Positive Alternatives to Punishment: Seriously?

Perhaps the biggest scam in the world is the assertion that there are “positive” methods that make punishment unnecessary. OK. Let’s see about that. 3193_8155-17367_4_s0Talk to an ER vet about intestinal blockages. If a dog suffers from pica – a problem that is not connected to nutrition but is connected to ancient scavenging behavior, what are the options? Let’s say the dog ingests a sock and it passes. You now know the dog has the tendency to do such a thing. A week later, the dog ingests some underwear. Now you have a pattern forming. Next, the dog eats another sock and it hits the ER, where it’s belly will be sliced open (after confirmation of the blockage) as a first resort. The window of opportunity to save the dog’s life is limited to a few hours.

So, here are the options. If you could stop the behavior before it came to surgery, what would you do? What strategy or tool would you use to prevent the need for extensive, invasive, potentially life-threatening surgery? How does your philosophy serve you now? Should a trainer be blocked from using electric shock – which can easily be used with an IP Video Camera – to teach the dog an inhibition to ingesting inedible objects? Are you really so opposed to ‘pain and fear’ that you would block the use of a collar?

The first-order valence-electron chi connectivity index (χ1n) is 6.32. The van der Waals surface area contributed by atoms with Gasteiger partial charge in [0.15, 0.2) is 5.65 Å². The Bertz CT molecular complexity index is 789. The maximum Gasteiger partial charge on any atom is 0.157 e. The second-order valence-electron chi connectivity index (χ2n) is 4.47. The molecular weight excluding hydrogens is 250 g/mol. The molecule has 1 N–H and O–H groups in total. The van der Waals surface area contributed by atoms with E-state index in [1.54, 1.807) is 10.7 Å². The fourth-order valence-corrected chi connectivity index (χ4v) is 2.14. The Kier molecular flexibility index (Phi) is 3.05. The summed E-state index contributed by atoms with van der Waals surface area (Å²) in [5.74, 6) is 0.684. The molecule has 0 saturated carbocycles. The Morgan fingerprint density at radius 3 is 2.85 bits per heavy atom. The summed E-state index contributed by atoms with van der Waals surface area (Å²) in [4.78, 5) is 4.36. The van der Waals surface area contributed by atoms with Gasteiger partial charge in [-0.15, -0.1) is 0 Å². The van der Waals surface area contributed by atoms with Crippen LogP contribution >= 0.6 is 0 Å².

http://www.dreamstime.com/stock-photos-bloody-hands-gloves-scalpel-white-background-isolated-doctor-killer-maniac-studio-image44053163If so, I have a couple of points to add. First, the obstruction causes pain and fear. The surgery will cause weeks to months of pain and fear IF the dog survives. How does the pain of an abdominal surgery compare to the transitory shock of an e-collar? When the dictum of “least invasive” is invoked, how is an electric skin shock worse than a scalpel ripping the belly open? The electric shock has no possibility of lethal outcome. Ironically, the absence of contingent punishment will insure the invasive, dangerous, risky, painful and often fear-filled experience of the obstruction and surgery.

One last kicker. After the surgery, the dog still has no behavioral inhibition to eating the next sock, panties, couch cushion, or other object that could cause a second, third or fourth surgery. Meaning the terrible pain and suffering of the surgery now leaves the animal in a weakened state – but no less likely to do it again. Only a behavioral inhibition can do that. According to the scientific literature, the behavioral effect known to stop behaviors and prevent their return is….

“Punishment can reduce a behavior’s frequency below its operant level to a zero level of occurrence. If such complete response suppression is produced, it is clear that the behavior will not recover unless a special effort is made to reestablish it.” Dr. Ron Van Houten: The Effects of Punishment on Human Behavior, Axelrod and Apsche, Academic Press, 1983, Chpt 2, pg 32

Now watch how science and common sense are ignored when ideology raises its ugly head.

Note: The picture at the top of the article is my dog, Petey, at 8 mos. He had a total blockage from a small section of a compressed flour “dental bone” that, by fluke, blocked the duct from the stomach to the bowel. The vets couldn’t explain how the item caused a blockage. It was too small. The X-Ray said otherwise. He survived the surgery.

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